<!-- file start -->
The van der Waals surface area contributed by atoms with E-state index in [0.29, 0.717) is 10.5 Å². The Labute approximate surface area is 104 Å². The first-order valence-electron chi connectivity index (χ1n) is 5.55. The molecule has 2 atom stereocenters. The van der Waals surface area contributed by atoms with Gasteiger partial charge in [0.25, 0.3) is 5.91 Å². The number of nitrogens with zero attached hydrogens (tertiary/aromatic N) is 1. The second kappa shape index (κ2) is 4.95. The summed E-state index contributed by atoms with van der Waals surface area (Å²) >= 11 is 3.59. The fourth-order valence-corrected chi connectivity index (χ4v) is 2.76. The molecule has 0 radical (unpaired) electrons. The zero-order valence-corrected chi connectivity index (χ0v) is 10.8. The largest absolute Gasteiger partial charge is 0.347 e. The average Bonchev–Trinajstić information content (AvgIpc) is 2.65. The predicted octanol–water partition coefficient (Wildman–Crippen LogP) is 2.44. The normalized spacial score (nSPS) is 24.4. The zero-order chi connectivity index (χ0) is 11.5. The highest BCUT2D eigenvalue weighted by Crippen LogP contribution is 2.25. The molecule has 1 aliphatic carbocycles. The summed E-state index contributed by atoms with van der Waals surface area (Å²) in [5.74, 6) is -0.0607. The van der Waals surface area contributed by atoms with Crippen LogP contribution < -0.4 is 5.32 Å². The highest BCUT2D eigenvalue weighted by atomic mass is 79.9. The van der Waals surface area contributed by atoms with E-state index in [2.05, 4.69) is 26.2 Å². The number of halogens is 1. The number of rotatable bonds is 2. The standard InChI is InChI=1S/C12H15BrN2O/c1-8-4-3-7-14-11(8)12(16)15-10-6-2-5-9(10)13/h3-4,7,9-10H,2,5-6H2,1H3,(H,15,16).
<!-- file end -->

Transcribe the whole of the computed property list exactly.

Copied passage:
The van der Waals surface area contributed by atoms with E-state index in [0.29, 0.717) is 10.5 Å². The Labute approximate surface area is 104 Å². The first-order valence-electron chi connectivity index (χ1n) is 5.55. The molecule has 2 atom stereocenters. The van der Waals surface area contributed by atoms with Gasteiger partial charge in [0.25, 0.3) is 5.91 Å². The number of nitrogens with zero attached hydrogens (tertiary/aromatic N) is 1. The second kappa shape index (κ2) is 4.95. The summed E-state index contributed by atoms with van der Waals surface area (Å²) >= 11 is 3.59. The fourth-order valence-corrected chi connectivity index (χ4v) is 2.76. The molecule has 0 radical (unpaired) electrons. The zero-order valence-corrected chi connectivity index (χ0v) is 10.8. The largest absolute Gasteiger partial charge is 0.347 e. The average Bonchev–Trinajstić information content (AvgIpc) is 2.65. The predicted octanol–water partition coefficient (Wildman–Crippen LogP) is 2.44. The normalized spacial score (nSPS) is 24.4. The zero-order chi connectivity index (χ0) is 11.5. The highest BCUT2D eigenvalue weighted by Crippen LogP contribution is 2.25. The molecule has 1 aliphatic carbocycles. The summed E-state index contributed by atoms with van der Waals surface area (Å²) in [5.74, 6) is -0.0607. The van der Waals surface area contributed by atoms with Crippen LogP contribution < -0.4 is 5.32 Å². The highest BCUT2D eigenvalue weighted by atomic mass is 79.9. The van der Waals surface area contributed by atoms with E-state index in [2.05, 4.69) is 26.2 Å². The number of halogens is 1. The number of rotatable bonds is 2. The standard InChI is InChI=1S/C12H15BrN2O/c1-8-4-3-7-14-11(8)12(16)15-10-6-2-5-9(10)13/h3-4,7,9-10H,2,5-6H2,1H3,(H,15,16).